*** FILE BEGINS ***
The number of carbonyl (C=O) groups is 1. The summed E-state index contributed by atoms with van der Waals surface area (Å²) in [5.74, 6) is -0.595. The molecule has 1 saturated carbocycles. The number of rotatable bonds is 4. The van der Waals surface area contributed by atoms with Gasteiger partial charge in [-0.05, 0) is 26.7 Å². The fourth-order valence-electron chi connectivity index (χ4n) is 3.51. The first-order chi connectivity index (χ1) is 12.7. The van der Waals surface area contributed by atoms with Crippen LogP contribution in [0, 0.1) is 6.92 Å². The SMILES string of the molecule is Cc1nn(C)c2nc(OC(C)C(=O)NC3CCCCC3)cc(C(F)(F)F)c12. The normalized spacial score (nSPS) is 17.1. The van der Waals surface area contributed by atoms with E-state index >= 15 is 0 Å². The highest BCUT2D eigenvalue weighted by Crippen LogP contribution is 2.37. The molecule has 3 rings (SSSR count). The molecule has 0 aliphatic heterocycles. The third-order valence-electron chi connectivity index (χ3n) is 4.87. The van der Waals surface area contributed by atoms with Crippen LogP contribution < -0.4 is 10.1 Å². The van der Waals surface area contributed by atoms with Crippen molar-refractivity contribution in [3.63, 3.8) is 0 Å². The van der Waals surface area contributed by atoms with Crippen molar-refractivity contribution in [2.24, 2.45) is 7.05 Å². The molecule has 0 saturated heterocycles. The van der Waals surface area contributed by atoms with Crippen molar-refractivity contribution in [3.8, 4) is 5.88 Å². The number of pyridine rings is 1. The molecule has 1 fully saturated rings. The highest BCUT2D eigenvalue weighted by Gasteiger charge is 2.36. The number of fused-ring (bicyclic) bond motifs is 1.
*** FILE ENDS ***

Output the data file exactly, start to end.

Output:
The number of carbonyl (C=O) groups is 1. The summed E-state index contributed by atoms with van der Waals surface area (Å²) in [5.74, 6) is -0.595. The molecule has 1 saturated carbocycles. The number of rotatable bonds is 4. The van der Waals surface area contributed by atoms with Gasteiger partial charge in [-0.05, 0) is 26.7 Å². The fourth-order valence-electron chi connectivity index (χ4n) is 3.51. The first-order chi connectivity index (χ1) is 12.7. The van der Waals surface area contributed by atoms with Crippen LogP contribution in [0, 0.1) is 6.92 Å². The SMILES string of the molecule is Cc1nn(C)c2nc(OC(C)C(=O)NC3CCCCC3)cc(C(F)(F)F)c12. The normalized spacial score (nSPS) is 17.1. The van der Waals surface area contributed by atoms with E-state index >= 15 is 0 Å². The highest BCUT2D eigenvalue weighted by Crippen LogP contribution is 2.37. The molecule has 3 rings (SSSR count). The molecule has 0 aliphatic heterocycles. The third-order valence-electron chi connectivity index (χ3n) is 4.87. The van der Waals surface area contributed by atoms with Crippen LogP contribution < -0.4 is 10.1 Å². The van der Waals surface area contributed by atoms with Crippen molar-refractivity contribution in [3.63, 3.8) is 0 Å². The van der Waals surface area contributed by atoms with Crippen molar-refractivity contribution in [2.24, 2.45) is 7.05 Å². The molecule has 0 saturated heterocycles. The van der Waals surface area contributed by atoms with Crippen molar-refractivity contribution in [3.8, 4) is 5.88 Å². The number of pyridine rings is 1. The molecule has 1 fully saturated rings. The highest BCUT2D eigenvalue weighted by Gasteiger charge is 2.36. The number of fused-ring (bicyclic) bond motifs is 1.